With great alarm and uneasiness, I read John Cheves’s Feb. 7 article “Movement to let states rewrite the U.S. Constitution comes to Kentucky” regarding the move afoot to attempt to trigger a constitutional convention as provided for under Article V of the United States Constitution.
Under the provisions of Article V, if 34 states pass a resolution calling for it, the states can convene their own constitutional convention instead of going the typical route through Congress.
As Boone Circuit Judge Rick Bruggemann writes, “To coin such a bluff as ‘risky’ is a towering achievement in the art of understatement. It’s a suicidal game of constitutional roulette.”
Proponents of an Article V “con-con” have all sorts of reasons for wanting to amend the Constitution — some good, some bad. However, it is important to note that an Article V constitutional convention is completely without precedent in the history of the U.S.
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More importantly, there is no constitutional formula to limit such a convention after it has been called. It could easily turn into a farcical free-for-all in which the final product could wind up disastrous.
The Constitution is what keeps us free. It is the greatest political document in the history of man, and it protects everyone under its sweeping and timeless safeguards. To unnecessarily tinker with it is a fool’s errand. Regardless of one’s personal ideologies it is unconscionable to alter the document for purposes of scoring cheap political points.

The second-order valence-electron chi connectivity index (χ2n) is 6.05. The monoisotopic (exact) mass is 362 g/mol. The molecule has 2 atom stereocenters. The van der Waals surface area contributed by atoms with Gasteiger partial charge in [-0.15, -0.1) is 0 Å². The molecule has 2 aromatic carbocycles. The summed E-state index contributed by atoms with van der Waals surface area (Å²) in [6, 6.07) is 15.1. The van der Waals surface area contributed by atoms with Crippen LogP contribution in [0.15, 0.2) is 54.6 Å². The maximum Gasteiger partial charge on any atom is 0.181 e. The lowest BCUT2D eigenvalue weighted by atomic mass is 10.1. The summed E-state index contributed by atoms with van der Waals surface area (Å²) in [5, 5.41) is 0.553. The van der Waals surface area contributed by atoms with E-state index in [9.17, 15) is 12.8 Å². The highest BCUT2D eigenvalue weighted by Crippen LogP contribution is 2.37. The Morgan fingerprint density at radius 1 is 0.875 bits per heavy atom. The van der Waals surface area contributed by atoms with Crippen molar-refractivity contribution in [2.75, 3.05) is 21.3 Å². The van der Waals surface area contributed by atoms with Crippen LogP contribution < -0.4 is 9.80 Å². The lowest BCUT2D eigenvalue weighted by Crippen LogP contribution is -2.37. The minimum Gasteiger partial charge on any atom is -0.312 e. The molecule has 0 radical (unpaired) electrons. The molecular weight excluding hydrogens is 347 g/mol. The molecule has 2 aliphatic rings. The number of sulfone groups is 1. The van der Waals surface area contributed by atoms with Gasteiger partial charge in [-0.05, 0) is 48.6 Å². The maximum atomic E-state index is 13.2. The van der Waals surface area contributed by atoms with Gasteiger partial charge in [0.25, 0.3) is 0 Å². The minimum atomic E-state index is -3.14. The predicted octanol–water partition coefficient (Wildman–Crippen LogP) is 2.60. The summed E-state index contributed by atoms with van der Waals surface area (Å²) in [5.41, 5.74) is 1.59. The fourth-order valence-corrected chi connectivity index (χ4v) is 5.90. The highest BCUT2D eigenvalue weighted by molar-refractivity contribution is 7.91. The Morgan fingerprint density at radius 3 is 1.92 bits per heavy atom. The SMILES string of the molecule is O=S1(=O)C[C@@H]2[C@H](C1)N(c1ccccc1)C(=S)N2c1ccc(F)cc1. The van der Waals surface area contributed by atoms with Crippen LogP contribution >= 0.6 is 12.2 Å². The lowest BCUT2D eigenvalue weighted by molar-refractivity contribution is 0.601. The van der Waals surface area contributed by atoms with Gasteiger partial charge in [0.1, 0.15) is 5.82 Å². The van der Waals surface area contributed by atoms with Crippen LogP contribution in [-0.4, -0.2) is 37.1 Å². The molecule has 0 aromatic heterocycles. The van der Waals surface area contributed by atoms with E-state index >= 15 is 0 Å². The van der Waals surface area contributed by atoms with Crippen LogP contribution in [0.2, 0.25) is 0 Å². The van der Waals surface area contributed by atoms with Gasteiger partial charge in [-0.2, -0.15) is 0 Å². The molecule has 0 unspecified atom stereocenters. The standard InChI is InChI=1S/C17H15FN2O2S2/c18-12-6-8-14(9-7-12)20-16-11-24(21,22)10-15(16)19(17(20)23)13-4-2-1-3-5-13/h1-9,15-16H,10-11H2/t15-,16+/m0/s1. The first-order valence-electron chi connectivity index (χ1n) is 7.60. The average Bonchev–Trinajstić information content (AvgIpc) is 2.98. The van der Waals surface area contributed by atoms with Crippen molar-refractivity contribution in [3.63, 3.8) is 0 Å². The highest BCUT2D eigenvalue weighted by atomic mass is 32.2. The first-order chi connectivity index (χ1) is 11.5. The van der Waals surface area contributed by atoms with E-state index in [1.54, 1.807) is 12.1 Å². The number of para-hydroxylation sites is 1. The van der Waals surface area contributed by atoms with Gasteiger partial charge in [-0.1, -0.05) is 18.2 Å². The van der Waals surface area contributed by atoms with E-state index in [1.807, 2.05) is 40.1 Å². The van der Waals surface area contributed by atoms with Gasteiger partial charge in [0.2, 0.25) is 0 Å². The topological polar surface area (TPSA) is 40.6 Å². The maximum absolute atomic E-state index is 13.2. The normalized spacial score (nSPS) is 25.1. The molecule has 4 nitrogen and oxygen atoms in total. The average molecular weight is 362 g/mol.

There is a normal, usual way of amending of the U.S. Constitution through the elected representatives of the people in the federal Congress in conjunction with ratification by state legislatures. It has been utilized 27 times since 1789. To attempt to bypass that tried and true way and to instead open a can of worms for which there is no precedent is a dangerous gamble indeed.
Any individual or group who attempts to allay the worst fears expressed by myself along with many others about any suggested controls on what could happen at an Article V “con-con” is deluded and is not being honest with themselves. The simple fact is that there are absolutely no limits on what could be added to or subtracted from our Constitution at such a gathering. Under such a scenario, there is no telling what could happen and what unfathomable damage could be done to our personal freedoms and individual liberties, let alone to the brilliance of one of the great achievements of man in the history of the world.
Bruggemann is exactly right, writing, “why should we trust anyone to remodel the work of the Founders? It isn’t worth the risk. Madison and Jefferson are not likely to be at a new convention. But even if they happened to be represented, by all indications they’ll be badly outnumbered.”
All Kentuckians — Democratic, Republican or Independent — should contact their state senators and representatives in Frankfort and urge them to oppose any resolution that calls for Kentucky to join a misguided chorus for an Article V constitutional convention. Our Constitution works, and long may its wisdom stand as a testament to the greatness of the American nation.
Larry Forgy of Lexington is a retired attorney and was the 1995 Republican nominee for Kentucky Governor.